If you need help or want another way to stay in touch with CyberGhost, there are also profiles on Facebook, Twitter, and Google Plus.
Simply enter your email and payment details to get started with CyberGhost Pro. If you are looking for an anonymous experience, I would recommend using an anonymous or encrypted email service such as Protonmail or Tutanota. Paying using Bitcoin allows you hide your name and address, etc., from CyberGhost. As always with VPNs, however, lease be aware that CyberGhost will still know your real IP address.
Once you sign up for CyberGhost Pro, you simply go to your account management page to download and install the client for your specific platform.
Once installed, log in with your CyberGhost username and password in the top right corner. Choose a server based on your need and click Connect to start using CyberGhost VPN!
The CyberGhost Windows VPN Client
As part of this review, I was able to test the CyberGhost Windows client to get a better idea of the VPN. For some reason, CyberGhost is very proud of the fact that its software is German-made. I was happy to see specific profiles (such as streaming and torrenting), as well as the ability to browse the complete CyberGhost server list.
The Windows client also includes an automatic internet kill switch, and offers complete DNS and IP leak prevention.
All things considered, I was highly satisfied with the CyberGhost Windows client. The feel of the client is very smooth, and the server browser is an excellent and quick way to find the fastest VPN servers.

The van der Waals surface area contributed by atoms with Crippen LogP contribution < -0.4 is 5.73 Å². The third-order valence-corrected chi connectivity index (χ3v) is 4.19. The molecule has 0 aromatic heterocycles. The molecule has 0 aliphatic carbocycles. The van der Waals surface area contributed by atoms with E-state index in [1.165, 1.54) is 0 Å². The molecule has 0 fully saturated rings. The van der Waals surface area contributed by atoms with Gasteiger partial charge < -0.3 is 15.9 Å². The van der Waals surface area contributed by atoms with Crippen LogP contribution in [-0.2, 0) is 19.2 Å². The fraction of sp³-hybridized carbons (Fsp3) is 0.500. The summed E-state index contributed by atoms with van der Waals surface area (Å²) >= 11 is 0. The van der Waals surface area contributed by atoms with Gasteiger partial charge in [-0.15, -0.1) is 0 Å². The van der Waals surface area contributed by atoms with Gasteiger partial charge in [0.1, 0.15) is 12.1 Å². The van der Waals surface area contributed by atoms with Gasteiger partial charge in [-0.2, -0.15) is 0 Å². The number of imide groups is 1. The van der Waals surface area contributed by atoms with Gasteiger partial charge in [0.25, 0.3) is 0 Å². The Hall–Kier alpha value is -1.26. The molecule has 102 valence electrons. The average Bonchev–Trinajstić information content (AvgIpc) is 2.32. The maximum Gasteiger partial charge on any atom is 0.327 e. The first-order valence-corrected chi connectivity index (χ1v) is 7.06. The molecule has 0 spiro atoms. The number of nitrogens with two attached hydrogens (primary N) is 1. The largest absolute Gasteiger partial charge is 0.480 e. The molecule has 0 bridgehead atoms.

Using any VPN will protect your data when connected to a public WiFi hotspot. This feature however, will ask whether you wish to enable the VPN whenever your device connects to a new network, which I can see as being handy.
Unblock Streaming and basic websites
Rather than connecting to a specific country, you can instead select which streaming you would like to unblock. CyberGhost will then automatically connect you to a server in the correct country, and open the service in your browser.
Unfortunately, services that block VPN users may still be blocked. France’s Canal+, for example, did not work for me, although BBC iPlayer did. It is worth mentioning that US Netflix is not listed here, and does not work when connected to a US server.
The CyberGhost client offers a similar feature for commonly-blocked “basic” websites such as Google, Facebook, and Wikileaks.
CyberGhost offers an interesting feature called app section. A VPN usually protects your entire internet connection, but App Protection allows you to specify that only certain apps are protected by the VPN. It also allows you to choose which “Connection Profile” is used.